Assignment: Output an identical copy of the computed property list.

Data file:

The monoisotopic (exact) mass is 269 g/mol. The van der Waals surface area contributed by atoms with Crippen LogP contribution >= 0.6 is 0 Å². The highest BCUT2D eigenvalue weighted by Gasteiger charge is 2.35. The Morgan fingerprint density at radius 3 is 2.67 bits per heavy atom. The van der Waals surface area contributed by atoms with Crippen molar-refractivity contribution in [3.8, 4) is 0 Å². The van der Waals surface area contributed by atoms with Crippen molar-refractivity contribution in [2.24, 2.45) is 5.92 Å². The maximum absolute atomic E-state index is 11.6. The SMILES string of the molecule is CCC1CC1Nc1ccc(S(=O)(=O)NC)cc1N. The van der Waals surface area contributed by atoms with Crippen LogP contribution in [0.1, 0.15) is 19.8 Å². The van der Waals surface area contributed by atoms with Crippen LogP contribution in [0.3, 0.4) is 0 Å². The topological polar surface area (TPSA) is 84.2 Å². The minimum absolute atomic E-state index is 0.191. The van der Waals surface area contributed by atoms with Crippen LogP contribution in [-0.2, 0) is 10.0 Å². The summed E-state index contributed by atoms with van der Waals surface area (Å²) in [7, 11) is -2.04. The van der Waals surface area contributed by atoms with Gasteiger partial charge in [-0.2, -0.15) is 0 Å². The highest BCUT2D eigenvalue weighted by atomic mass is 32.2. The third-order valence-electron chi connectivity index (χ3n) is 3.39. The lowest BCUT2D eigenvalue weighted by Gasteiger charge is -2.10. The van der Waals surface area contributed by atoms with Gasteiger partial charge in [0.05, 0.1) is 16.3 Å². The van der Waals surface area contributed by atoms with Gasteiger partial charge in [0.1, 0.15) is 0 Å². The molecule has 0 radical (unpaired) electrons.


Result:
The monoisotopic (exact) mass is 269 g/mol. The van der Waals surface area contributed by atoms with Crippen LogP contribution >= 0.6 is 0 Å². The highest BCUT2D eigenvalue weighted by Gasteiger charge is 2.35. The Morgan fingerprint density at radius 3 is 2.67 bits per heavy atom. The van der Waals surface area contributed by atoms with Crippen molar-refractivity contribution in [3.8, 4) is 0 Å². The van der Waals surface area contributed by atoms with Crippen molar-refractivity contribution in [2.24, 2.45) is 5.92 Å². The maximum absolute atomic E-state index is 11.6. The SMILES string of the molecule is CCC1CC1Nc1ccc(S(=O)(=O)NC)cc1N. The van der Waals surface area contributed by atoms with Crippen LogP contribution in [0.1, 0.15) is 19.8 Å². The van der Waals surface area contributed by atoms with Crippen LogP contribution in [0.3, 0.4) is 0 Å². The topological polar surface area (TPSA) is 84.2 Å². The minimum absolute atomic E-state index is 0.191. The van der Waals surface area contributed by atoms with Crippen LogP contribution in [-0.2, 0) is 10.0 Å². The summed E-state index contributed by atoms with van der Waals surface area (Å²) in [7, 11) is -2.04. The van der Waals surface area contributed by atoms with Gasteiger partial charge in [-0.2, -0.15) is 0 Å². The highest BCUT2D eigenvalue weighted by atomic mass is 32.2. The third-order valence-electron chi connectivity index (χ3n) is 3.39. The lowest BCUT2D eigenvalue weighted by Gasteiger charge is -2.10. The van der Waals surface area contributed by atoms with Gasteiger partial charge in [0.05, 0.1) is 16.3 Å². The van der Waals surface area contributed by atoms with Gasteiger partial charge in [0.1, 0.15) is 0 Å². The molecule has 0 radical (unpaired) electrons.